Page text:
Northwest Arkansas Times from Fayetteville, Arkansas on September 4, 1974 · Page 20
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Northwest Arkansas Times from Fayetteville, Arkansas · Page 20

Fayetteville, Arkansas
Issue Date:
Wednesday, September 4, 1974
Page 20
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Page 20 article text (OCR)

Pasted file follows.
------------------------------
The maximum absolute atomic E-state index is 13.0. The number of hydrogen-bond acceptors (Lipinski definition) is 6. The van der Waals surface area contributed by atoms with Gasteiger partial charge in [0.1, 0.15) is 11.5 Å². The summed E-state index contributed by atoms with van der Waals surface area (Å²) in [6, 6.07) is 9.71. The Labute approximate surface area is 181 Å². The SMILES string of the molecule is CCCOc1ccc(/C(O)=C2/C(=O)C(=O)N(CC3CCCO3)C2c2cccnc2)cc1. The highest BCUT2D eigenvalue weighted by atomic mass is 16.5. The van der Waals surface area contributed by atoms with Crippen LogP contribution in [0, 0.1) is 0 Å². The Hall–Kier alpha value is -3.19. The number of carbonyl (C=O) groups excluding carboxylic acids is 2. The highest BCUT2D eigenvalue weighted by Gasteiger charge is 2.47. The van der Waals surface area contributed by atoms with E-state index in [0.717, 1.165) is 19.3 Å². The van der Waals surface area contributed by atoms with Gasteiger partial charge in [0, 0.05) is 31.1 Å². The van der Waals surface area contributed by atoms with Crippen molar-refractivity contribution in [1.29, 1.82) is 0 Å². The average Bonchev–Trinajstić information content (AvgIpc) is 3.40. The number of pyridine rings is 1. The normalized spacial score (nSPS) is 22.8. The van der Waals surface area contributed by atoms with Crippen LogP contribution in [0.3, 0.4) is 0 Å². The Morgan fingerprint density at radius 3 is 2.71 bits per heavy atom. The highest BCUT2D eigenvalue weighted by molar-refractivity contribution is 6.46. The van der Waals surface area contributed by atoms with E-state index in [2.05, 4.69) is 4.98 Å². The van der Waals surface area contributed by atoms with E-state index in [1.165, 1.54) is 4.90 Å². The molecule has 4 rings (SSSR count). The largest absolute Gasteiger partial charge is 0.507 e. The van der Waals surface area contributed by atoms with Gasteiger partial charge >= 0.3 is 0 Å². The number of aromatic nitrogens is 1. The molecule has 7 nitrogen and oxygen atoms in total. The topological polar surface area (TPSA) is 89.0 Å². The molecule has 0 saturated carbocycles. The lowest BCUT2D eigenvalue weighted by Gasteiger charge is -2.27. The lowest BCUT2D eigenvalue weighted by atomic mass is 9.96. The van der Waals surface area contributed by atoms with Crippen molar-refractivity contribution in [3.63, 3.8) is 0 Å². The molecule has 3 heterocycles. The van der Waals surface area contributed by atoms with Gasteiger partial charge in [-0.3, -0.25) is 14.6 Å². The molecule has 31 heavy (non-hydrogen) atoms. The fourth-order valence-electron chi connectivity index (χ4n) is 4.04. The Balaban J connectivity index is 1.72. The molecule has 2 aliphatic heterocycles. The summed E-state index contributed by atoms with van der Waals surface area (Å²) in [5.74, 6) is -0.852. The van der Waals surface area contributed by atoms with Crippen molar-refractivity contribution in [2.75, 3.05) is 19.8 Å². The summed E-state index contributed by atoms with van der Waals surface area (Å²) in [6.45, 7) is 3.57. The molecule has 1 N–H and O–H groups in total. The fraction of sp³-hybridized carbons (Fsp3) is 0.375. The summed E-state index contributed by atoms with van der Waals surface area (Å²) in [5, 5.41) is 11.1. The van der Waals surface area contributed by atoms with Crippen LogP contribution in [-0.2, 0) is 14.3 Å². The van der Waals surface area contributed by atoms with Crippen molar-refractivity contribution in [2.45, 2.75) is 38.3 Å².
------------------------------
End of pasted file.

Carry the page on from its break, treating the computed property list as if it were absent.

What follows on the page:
20 Northwest Arkansas TIMES, Wed., Sept. 4, 1974 FAYETTEVII.LE, ARKANSAS How Arkansas Congressmen Voted House Rejects Amendment To Bill On LoansToRed Nations ·'. WASHINGTON -- Here's how Arkansas members of Congress were recorded on major rol leall votes in the days before the current congressional recess began on Aug. 22. IN THE HOUSE LOANS TO COMOMUNISTS-- Rejected, 178 for and 215 a- gainsl, an amendment to re- quire the Export-Import Bank to submit · to Congress an explanation of each loan proposed lo a Communist country, with cither house having power to prevent the loan by voting disapproval within 30 days. The parent bill (HR 15977) gives the President power to determine whether such loans are in the "national interest;" and stipulates that any proposed loan to a Communist country in excess of $50 million must be explained in writing to Congress 30 days before it is to take effect. Rep. Richard Ichord (D-Mo.), the sponsor, said his amendment would help to counteract public opinion that Congress has "surrendered its responsibilities to the executive branch." and would give Congress more control over questionable loans. There were no floor remarks of opposition. Reps. John Hiimmerschmidt (R-3), Ray Thornton (D-4) and Wilbur Mills (D-2) voted "yea." 'Mutt' Jones Not On County Voter Rolls CONWAY. Ark. (AP) - L. .7. Merrill, Faulkner County clerk, said Tuesday he had not restored the name of Guy "Mutt" Jones Sr. of Conway to the county voter rolls. Jones, who was convicted in 1972 of felony federal income tax charges, filled out a voter registration card in the county, according to Merrill. Merrill said that in the place on the form where it asks if tha applicant has ever been convicted of a crime, Jones placed a question mark. Merrill said he bad been urged by members of the coun- Ly election commission to re[urn Jones' name to the voter rolls. He removed Jones' namo from the voter list after the attorney general's office said Jones had been convicted of a felony, making him ineligible to vote. The TIMES Is On Top of The News Seven Days a Week Rep. Bill Alexander (D-l) voted nay." R A I L R O A D GRADE CROSSINGS -- Rejected! 190 'or and 223 against, and amend- ncnt to kill a proposed "demonstration project" to improve traffic flow in Hammond, did. The effect of the vote was ,o retain a $14 million authorization for removal of highway railroad grade crossings in the northwestern Indiana city situated near Chicago. The authorization was part of the Federal Mass Transportation Act of 1974 (HR 12859). Rep. Ray Madden (D - Ind.), the' Hammond congressman, said the project is necessary because his district has more traffic congestion than any other single congressional district has. "There is not one area of the United States that can compare with the Calumet region of Indiana as far as traffic congestion is concerned," he said. Rep. H.R. Gross (R-Ia.), sponsor of the amendment, said nil other congressmen ·. have ·ailroad grade crossings that tie up traffic, "But we cannot get $14 million worth of special .rcatment and privilege." He said a federal demonstration project is unjustified because 'they have .been relocating railroad tracks a n d , eliminating *rade crossings ever since they started to built railroads." Alexander. Hammerschmidt, Thornton and Mills voted "nay." IN THE SENATE DEFENSE APPROPRIATIONS -- Rejected, 44 tor and 47 against, an amendment to lower U.S. military aid to South Vietnam from $700 million, to $550 million in fiscal 1975. The amendment \v a s proposed to the Defense Department appropriations b i l l (H. R. 16243). Sen. William Proxmire (D- Wis.), the sponsor, cited Defense Intelligence Agency statistics showing that the United Slates is providing eight times as much money to South Viet- iam as the Republic of China ind the Soviet Union together ire giving to North Vietnam. Proxmire warned that unless he Senate reduces "unnecessary" military spending "inflii- .ion will continue to rage." If domestic programs such as mass transit aid must feel the linch of inflation, so should aid .0 South Vietnam, he said. Quoting a State Department report,. Sen. Barry Goldwater (R-Ariz.) disagreed with Proxmire, saying that the 8-1 ratio actually is 4-3 and that a greater U.S. outlay is justified because "it is more expensive to guard a bank than to rob it." Goldwater added that unless the U.S. continues a high level of aid South Vietnam will "go down the drain." Sen. J. W. Fulbright (D-Ark.) voted "yea." Sen. John McClellan (D-Ark.) voted "nay." ..INFLATION CONTROL -Tabled, 50 for and 35 against an amendment giving the new Council on Wage and Price Stability power to delay major vage and price increases for 0 days. The amendment had occn proposed to While House ·cqucsted legislation (S. 3919) setting up the council to fighl Dilation. Supporters of the tabling mo- lion, who opposed the 60 - day cooling-off revision,, said t h e amendment would smack of wage-and-pricc controls, which President Ford had not request d. They said Congress should give the'President only the tools 'ie requests. Sen. Jacob Javils (R-N.Y.), sponsored Ihe amendment and opposed the tabling motion. He said the new council's power to hold hearings into wage and price increases will be of little value without a cooling-off period, for hearings are scheduled to take place after the increases occur. "A major review procedure before the increase was put into effect would cause corporations or unions to proceed more cautiously...," Javits said. McClellan volcd "yea." Fulbright did not vote. O?" QT:VT AY CLOSED Klan's Nominee Dale Reusch, 3,i, of Loiii, Ohio, recites the Pledge of Allegiance during a recenf Ku KIux Klan rally near Loveland, Ohio. Reusch has been selected by the Klan's leading iinrty as (lie organization's 1S70 presidential nominee. (AP Wirephoto) Urban Renewal Board Hears Director's Report M Meet SPRING-DALE -- The Board of Commissioners of the urban renewal a'gency okayed, three resolutions and listened to a report by agency director, Hilton Lewis, on the Housing and Community Development Act during the monthly meeting at the A.Q. Chicken House. Lewis told Ihe Ihree commissioners present that how the act will affect the urban renewal agency is not exactly known yet. The act, which does not become effective unli! Jan. 1, 1975, may mean only a slight administerial difference could mean dissolution of the entire agency, he said. The Act, signed into law two weeks ago, consolidates several community improvement programs that were partially finan ced with federal money. Under the new measure, communities will receive annually one bloc of money from the federal government for all programs. Lewis said approximately 80 per cent of the federal funding received must still be used on housing programs and urban renewal-type activities. Since Arkansas law does not allow cities .lo condemn land for resale, an agency-such as urban renewal will have to exist for these transactions, Lewis said. ALTEKS TERMINOLOGY Bacisally, he noted, the act still deals with urban renewal but calls it community development. For programs already started -- as Springdale's t\vo renewal projects and its public housing -- the law provides funds known as "hold-harm less." The amount of these funds will be about the same needec in the past for complelion ol the projects already begun. Pointing out that communities annually will have to make applications for funding b: stalirfg specific projccls for the coming year and naming long range programs, Lewis said the act "will force communities to do more long-range planning than they are used to." He noted that communities will have to get more accomplished of what Ihcy plan to do if they wish to receive money the following year. Commissioners James Ritter, Don Harp, and Stacy Looney (who was attending his first meeting as a commissioner) okayed the hiring of Slacy Lynn Salyer as secrclary-reccplionisl in Ihe agency office. AMENDS CONTRACT The board also approved a resolulion amending a contract with the Washington County Abstract and Title Company. Under the amended contract, the $2.000 ceiling price for work on property titles was increased to 83,000. Lewis noted that the company will only be paid for the work it does, but noted that the former price m a x i m u m has proven too low in previous cases. A t h i r d resolution granting right of way easement to the city for a sewer line along Crutcher Street property also was ·pproved by the commissioners. Lewis explained that the vater and sewer department lad cut into an old sewer line Before discovering six houses were still connected to it. This resulted in raw sewage draining into Spring Creek, and the need for immediate action. The · department installed a new line for these residences in the Crutcher Street area, culling across a portion of Urban Renewal property in the process. Lewis asked the de- parlmenl officials to request official easement from the commission. Because of the urgency of the maltcr, the line was laid before the request was made. Commissioners okayed the request. Attorneys Press For Contempt Citation LITTLE ROCK (AP' -- At! attorney for a group of inmates suit against the Piilaski! County Penal Farm argued Tuesday that it was time to lold Pulaski County Judge B.! Frank Mackey and Farm Supt.' M. L. Cherry in contempt of court. i AUorney Philip E. Kaplan ar-l gued in U.S. Dislricl Court thai Ihe two shnuM he held in contempt for failing to obey court; orders in the case. Mackey and Cherry "have! gone through more contempt! hearings and last-minute repr-l ievcs than in any case I know,"j Kaplan said. "The time has come where something has to be done lo people who have evaded, skirted, overlooked and refused lo ohey this court's decrees "Misdemeanants should have some indication that it works both ways, that law applies to the persons charged with en-1 forcing the laws (too)." Fed- 1 eral Judge J. SmitL Henley agreed that it appeared Ihe defendants had disobeyed the decree that closed the farm last Jan. 31 because of unconstitutional conditions there. He noted that it appeared that the county had used convict 'labor; here after that date. , i Answering an after-the-fact : request by the defendants to use legally convict labor under certain limitalions, the judge; said, "I think there is, in light of the history of the case, a good (leal of room of question as to whether any new plan of operation would be conducted in compliance with the court's decrees.". Henley took under advisement Ihe question of whether to hold Mackey and Cherry in contempt and whether to let the county use the farm on a limited basis. Deputy Pros. Ally. Tom Tanner of Pulaski County argued that Cherry and Mackey had not intentionally disobeyed the court's decree and, therefore, should not he held in contempt. But Henley said a lack of willfulness or intent may not be a defense in civil contempt. WED., THURS., FBI., and SAT. ONLY SEE OUR AD IN SUNDAY'S FAMILY WEEKLY PRETTY VINYL PANTCOATS Our Reg. 18.96 Versatile and practical... the tops in fashion. Quilt-lined styles with belts, novelty pockets, contrasting trims. Fall colors. SPORT GOAT SALE Reg. 37.88 -- 4 Days Only Your Choice Handsome polyester double knits in favorite single breasted style. D a r k solids or d a r k f a n c i e s . Men'ssizes.Save. MEN'S SPORT COATS, Reg. 32.88 4 Days Only NIGHTWEAR Your Choice ^^ Reg. 2.78-2.96 Dreamygowns, in different lengihs.and babydolls.. .some with lace or embroidery trimming. All in nylon or acetate. STYLISH CORDUROY SLACKS Our Reg. 7.96 Styles to flatter your figure, enhance your wardrobe. Great-looking cotton corduroy slacks take you anywhere in casual comfort. Save at K mart. Charge It at K mart SCHOOL BASICS CARDIGANS SLACKS 44 NO-IRON SHIRTS Reg. 5.96--4 Days Men like the look and teel of wrinkle-free polyester/cotton dress shirts in light or dark solids. Long sleeves;; regular collar. Men's sizes. Reg.3.44 Polyester Ties, 2.33 Reg. 4.27 Acrylicbulky knits Plaid acrylicknit, ingirls'sizes,7-14. half-boxer flares 3.96Size"s4-6X,$3 in girls'sizes 4-14. BOYS' KNIT SLACKS Our Reg.5.97 ^f *ff 4 BOYS' SWEATSHIRTS 3 Reg. 2.38 4 Days BOYS' NO-IRON PJ's MEN'S KNIT FLARJES 97 Oacron® polyester/nylon knit flares in (all solid colors. Boys' sizes 8-18. Boys Flare Jeans, Reg. 3.77-4.77 .. 3.00 Creslan® acrylic crew styles with s'horl raglan sleeves. Solid colors. e*nerk«\Cy*M*iId Rtc.TM j 3 97 ^.^ 3 . S r0i/%88 4 Days Only f · f Charge it f ^j^JYourG Long-sleeve polyester/cotton coat or Polyester double knits sol Ws or fancies middy styles. Prints, solWs. Men's sizes; trim, ftrtl-cut. Savenow. OurReg.4.97 4 Days Only BOYS' SHORT SLEEVE PJ'S . . . . 1.66 HIGHWAY 71 B. NORTH AND ROLLING HILLS